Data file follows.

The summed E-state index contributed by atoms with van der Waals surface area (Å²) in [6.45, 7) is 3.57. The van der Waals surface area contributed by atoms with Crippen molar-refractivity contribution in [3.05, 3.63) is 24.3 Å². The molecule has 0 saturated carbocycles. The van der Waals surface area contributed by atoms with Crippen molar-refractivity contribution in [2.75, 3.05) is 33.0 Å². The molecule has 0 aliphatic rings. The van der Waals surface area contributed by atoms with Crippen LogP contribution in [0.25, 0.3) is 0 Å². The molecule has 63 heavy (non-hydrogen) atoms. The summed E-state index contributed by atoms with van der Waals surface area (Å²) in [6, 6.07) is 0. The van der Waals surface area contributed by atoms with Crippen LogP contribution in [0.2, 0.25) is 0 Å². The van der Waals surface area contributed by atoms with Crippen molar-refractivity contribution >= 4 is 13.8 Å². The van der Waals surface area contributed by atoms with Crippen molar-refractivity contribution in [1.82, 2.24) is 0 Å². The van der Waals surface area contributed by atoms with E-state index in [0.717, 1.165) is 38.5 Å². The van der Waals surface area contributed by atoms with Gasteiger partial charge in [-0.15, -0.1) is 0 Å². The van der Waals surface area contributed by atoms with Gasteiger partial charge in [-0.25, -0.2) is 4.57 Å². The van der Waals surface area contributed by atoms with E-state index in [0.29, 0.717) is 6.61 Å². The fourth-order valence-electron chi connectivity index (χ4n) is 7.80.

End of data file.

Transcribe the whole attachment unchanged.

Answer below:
The summed E-state index contributed by atoms with van der Waals surface area (Å²) in [6.45, 7) is 3.57. The van der Waals surface area contributed by atoms with Crippen molar-refractivity contribution in [3.05, 3.63) is 24.3 Å². The molecule has 0 saturated carbocycles. The van der Waals surface area contributed by atoms with Crippen molar-refractivity contribution in [2.75, 3.05) is 33.0 Å². The molecule has 0 aliphatic rings. The van der Waals surface area contributed by atoms with Crippen LogP contribution in [0.25, 0.3) is 0 Å². The molecule has 63 heavy (non-hydrogen) atoms. The summed E-state index contributed by atoms with van der Waals surface area (Å²) in [6, 6.07) is 0. The van der Waals surface area contributed by atoms with Crippen LogP contribution in [0.2, 0.25) is 0 Å². The van der Waals surface area contributed by atoms with Crippen molar-refractivity contribution >= 4 is 13.8 Å². The van der Waals surface area contributed by atoms with Crippen molar-refractivity contribution in [1.82, 2.24) is 0 Å². The van der Waals surface area contributed by atoms with E-state index in [0.717, 1.165) is 38.5 Å². The van der Waals surface area contributed by atoms with Gasteiger partial charge in [-0.15, -0.1) is 0 Å². The van der Waals surface area contributed by atoms with Gasteiger partial charge in [-0.25, -0.2) is 4.57 Å². The van der Waals surface area contributed by atoms with E-state index in [0.29, 0.717) is 6.61 Å². The fourth-order valence-electron chi connectivity index (χ4n) is 7.80.